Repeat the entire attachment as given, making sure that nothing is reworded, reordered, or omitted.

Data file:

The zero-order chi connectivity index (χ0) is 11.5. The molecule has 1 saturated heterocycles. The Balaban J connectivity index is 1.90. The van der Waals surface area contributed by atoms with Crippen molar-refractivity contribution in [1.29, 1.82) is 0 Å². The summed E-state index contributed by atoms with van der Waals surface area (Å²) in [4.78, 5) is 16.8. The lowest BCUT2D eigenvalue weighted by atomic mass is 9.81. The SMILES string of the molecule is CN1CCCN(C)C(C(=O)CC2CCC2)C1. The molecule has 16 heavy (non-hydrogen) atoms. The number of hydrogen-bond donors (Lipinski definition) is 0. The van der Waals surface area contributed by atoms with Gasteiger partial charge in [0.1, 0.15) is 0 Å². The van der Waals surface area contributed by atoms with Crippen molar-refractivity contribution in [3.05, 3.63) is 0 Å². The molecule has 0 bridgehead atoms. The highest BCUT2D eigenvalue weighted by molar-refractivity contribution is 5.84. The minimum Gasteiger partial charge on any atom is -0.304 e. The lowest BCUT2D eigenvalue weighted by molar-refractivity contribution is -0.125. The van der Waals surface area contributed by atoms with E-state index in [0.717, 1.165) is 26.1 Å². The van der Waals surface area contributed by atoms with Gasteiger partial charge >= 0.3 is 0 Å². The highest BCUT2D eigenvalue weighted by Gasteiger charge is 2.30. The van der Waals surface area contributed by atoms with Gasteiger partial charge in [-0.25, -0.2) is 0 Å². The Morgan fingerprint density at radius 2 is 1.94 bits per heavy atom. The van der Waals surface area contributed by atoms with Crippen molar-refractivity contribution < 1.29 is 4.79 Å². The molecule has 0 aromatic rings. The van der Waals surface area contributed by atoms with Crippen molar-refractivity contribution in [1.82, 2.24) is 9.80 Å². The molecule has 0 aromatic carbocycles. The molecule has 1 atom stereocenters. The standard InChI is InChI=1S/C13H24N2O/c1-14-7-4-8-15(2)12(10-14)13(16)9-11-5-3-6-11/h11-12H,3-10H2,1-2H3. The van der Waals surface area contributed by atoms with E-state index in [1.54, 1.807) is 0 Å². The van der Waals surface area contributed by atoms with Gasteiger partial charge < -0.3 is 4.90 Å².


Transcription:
The zero-order chi connectivity index (χ0) is 11.5. The molecule has 1 saturated heterocycles. The Balaban J connectivity index is 1.90. The van der Waals surface area contributed by atoms with Crippen molar-refractivity contribution in [1.29, 1.82) is 0 Å². The summed E-state index contributed by atoms with van der Waals surface area (Å²) in [4.78, 5) is 16.8. The lowest BCUT2D eigenvalue weighted by atomic mass is 9.81. The SMILES string of the molecule is CN1CCCN(C)C(C(=O)CC2CCC2)C1. The molecule has 16 heavy (non-hydrogen) atoms. The number of hydrogen-bond donors (Lipinski definition) is 0. The van der Waals surface area contributed by atoms with Gasteiger partial charge in [0.1, 0.15) is 0 Å². The van der Waals surface area contributed by atoms with Crippen molar-refractivity contribution in [3.05, 3.63) is 0 Å². The molecule has 0 bridgehead atoms. The highest BCUT2D eigenvalue weighted by molar-refractivity contribution is 5.84. The minimum Gasteiger partial charge on any atom is -0.304 e. The lowest BCUT2D eigenvalue weighted by molar-refractivity contribution is -0.125. The van der Waals surface area contributed by atoms with E-state index in [0.717, 1.165) is 26.1 Å². The van der Waals surface area contributed by atoms with Gasteiger partial charge >= 0.3 is 0 Å². The highest BCUT2D eigenvalue weighted by Gasteiger charge is 2.30. The van der Waals surface area contributed by atoms with Gasteiger partial charge in [-0.25, -0.2) is 0 Å². The Morgan fingerprint density at radius 2 is 1.94 bits per heavy atom. The van der Waals surface area contributed by atoms with Crippen molar-refractivity contribution < 1.29 is 4.79 Å². The molecule has 0 aromatic rings. The van der Waals surface area contributed by atoms with Crippen molar-refractivity contribution in [1.82, 2.24) is 9.80 Å². The molecule has 0 aromatic carbocycles. The molecule has 1 atom stereocenters. The standard InChI is InChI=1S/C13H24N2O/c1-14-7-4-8-15(2)12(10-14)13(16)9-11-5-3-6-11/h11-12H,3-10H2,1-2H3. The van der Waals surface area contributed by atoms with E-state index in [1.54, 1.807) is 0 Å². The van der Waals surface area contributed by atoms with Gasteiger partial charge < -0.3 is 4.90 Å².